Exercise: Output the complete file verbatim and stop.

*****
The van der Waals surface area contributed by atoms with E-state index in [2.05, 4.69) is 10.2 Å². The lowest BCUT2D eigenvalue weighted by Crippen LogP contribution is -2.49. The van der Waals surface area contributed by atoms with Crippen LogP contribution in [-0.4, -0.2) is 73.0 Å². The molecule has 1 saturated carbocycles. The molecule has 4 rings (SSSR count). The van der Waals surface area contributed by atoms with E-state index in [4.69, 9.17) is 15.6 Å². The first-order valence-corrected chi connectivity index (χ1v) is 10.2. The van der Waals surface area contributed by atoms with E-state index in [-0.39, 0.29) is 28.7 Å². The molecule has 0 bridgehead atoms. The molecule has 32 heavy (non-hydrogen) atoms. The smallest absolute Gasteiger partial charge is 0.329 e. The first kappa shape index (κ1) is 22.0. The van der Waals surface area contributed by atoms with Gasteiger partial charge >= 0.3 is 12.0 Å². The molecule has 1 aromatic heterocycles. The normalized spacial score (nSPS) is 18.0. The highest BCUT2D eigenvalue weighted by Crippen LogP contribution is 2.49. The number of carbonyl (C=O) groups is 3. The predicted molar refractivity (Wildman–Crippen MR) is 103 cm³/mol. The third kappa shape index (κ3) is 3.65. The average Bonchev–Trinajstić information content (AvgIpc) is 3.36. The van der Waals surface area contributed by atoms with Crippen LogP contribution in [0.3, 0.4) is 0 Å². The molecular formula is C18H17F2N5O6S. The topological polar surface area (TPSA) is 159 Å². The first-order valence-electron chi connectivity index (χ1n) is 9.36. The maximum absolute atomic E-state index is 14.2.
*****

The van der Waals surface area contributed by atoms with E-state index in [2.05, 4.69) is 10.2 Å². The lowest BCUT2D eigenvalue weighted by Crippen LogP contribution is -2.49. The van der Waals surface area contributed by atoms with Crippen LogP contribution in [-0.4, -0.2) is 73.0 Å². The molecule has 1 saturated carbocycles. The molecule has 4 rings (SSSR count). The van der Waals surface area contributed by atoms with E-state index in [4.69, 9.17) is 15.6 Å². The first-order valence-corrected chi connectivity index (χ1v) is 10.2. The van der Waals surface area contributed by atoms with E-state index in [-0.39, 0.29) is 28.7 Å². The molecule has 0 bridgehead atoms. The molecule has 32 heavy (non-hydrogen) atoms. The smallest absolute Gasteiger partial charge is 0.329 e. The first kappa shape index (κ1) is 22.0. The van der Waals surface area contributed by atoms with Gasteiger partial charge >= 0.3 is 12.0 Å². The molecule has 1 aromatic heterocycles. The normalized spacial score (nSPS) is 18.0. The highest BCUT2D eigenvalue weighted by Crippen LogP contribution is 2.49. The number of carbonyl (C=O) groups is 3. The predicted molar refractivity (Wildman–Crippen MR) is 103 cm³/mol. The third kappa shape index (κ3) is 3.65. The average Bonchev–Trinajstić information content (AvgIpc) is 3.36. The van der Waals surface area contributed by atoms with Crippen LogP contribution in [0.3, 0.4) is 0 Å². The molecular formula is C18H17F2N5O6S. The topological polar surface area (TPSA) is 159 Å². The first-order valence-electron chi connectivity index (χ1n) is 9.36. The maximum absolute atomic E-state index is 14.2.